13For he shall have judgment without mercy, that hath shewed no mercy; and mercy rejoiceth against judgment.

Mark 10:23-32

Mark 10:23-32 (King James Version)

23And Jesus looked round about, and saith unto his disciples, How hardly shall they that have riches enter into the kingdom of God!

24And the disciples were astonished at his words. But Jesus answereth again, and saith unto them, Children, how hard is it for them that trust in riches to enter into the kingdom of God!

25It is easier for a camel to go through the eye of a needle, than for a rich man to enter into the kingdom of God.

26And they were astonished out of measure, saying among themselves, Who then can be saved?

27And Jesus looking upon them saith, With men it is impossible, but not with God: for with God all things are possible.

28Then Peter began to say unto him, Lo, we have left all, and have followed thee.

29And Jesus answered and said, Verily I say unto you, There is no man that hath left house, or brethren, or sisters, or father, or mother, or wife, or children, or lands, for my sake, and the gospel's,

30But he shall receive an hundredfold now in this time, houses, and brethren, and sisters, and mothers, and children, and lands, with persecutions; and in the world to come eternal life.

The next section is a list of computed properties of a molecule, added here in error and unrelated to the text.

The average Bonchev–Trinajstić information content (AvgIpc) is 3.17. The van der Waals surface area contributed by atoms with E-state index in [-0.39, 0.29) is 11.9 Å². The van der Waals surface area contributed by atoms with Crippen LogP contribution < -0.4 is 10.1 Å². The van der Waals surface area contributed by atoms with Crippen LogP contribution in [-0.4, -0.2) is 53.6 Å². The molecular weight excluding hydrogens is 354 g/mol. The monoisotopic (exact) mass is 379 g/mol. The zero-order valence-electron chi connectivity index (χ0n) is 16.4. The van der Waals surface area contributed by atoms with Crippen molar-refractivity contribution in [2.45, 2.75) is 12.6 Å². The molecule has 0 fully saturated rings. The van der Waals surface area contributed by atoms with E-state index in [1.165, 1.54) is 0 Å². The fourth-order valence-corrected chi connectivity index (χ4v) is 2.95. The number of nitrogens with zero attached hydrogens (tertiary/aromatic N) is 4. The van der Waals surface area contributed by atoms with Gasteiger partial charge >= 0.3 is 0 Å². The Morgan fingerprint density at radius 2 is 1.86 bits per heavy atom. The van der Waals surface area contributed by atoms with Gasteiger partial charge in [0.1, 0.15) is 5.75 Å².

31But many that are first shall be last; and the last first.

32And they were in the way going up to Jerusalem; and Jesus went before them: and they were amazed; and as they followed, they were afraid. And he took again the twelve, and began to tell them what things should happen unto him,

The Synaxarion:

January 28

Memory of our venerable Father Ephrem the Syrian (+373)

Saint Ephrem was born in Nisibis, Mesopotamia, at the beginning of the Fourth century. His father, named Abnil, was a pagan priest. Ephrem was a disciple of James, the Bishop of Nisibis. He practiced monastic life to perfection. He was ordained a deacon and became master of the great Christian school of Nisibis, commenting on the Holy Scriptures and explaining, the dogmas of the Orthodox faith. After Julian the Apostate's death and the treaty concluded in 363 between Jovian, the Roman Emperor, and Sapor, the Persian King, Nisibis fell under Persian rule. Many Christians therefore left their country and with them the blessed Ephrem, who henceforth taught in Edessa, in what was then called the Persian School. He died in peace in the month of June in the year 373. He composed a great many wonderful hymns in Syriac, nearly all of which have been translated into Greek for the instruction of the faithful. He was surnamed the Prophet of the Syrians, the Syrians' Elia, the Column of the Church, and the Harp of the Holy Spirit.

Fifth Class Feast.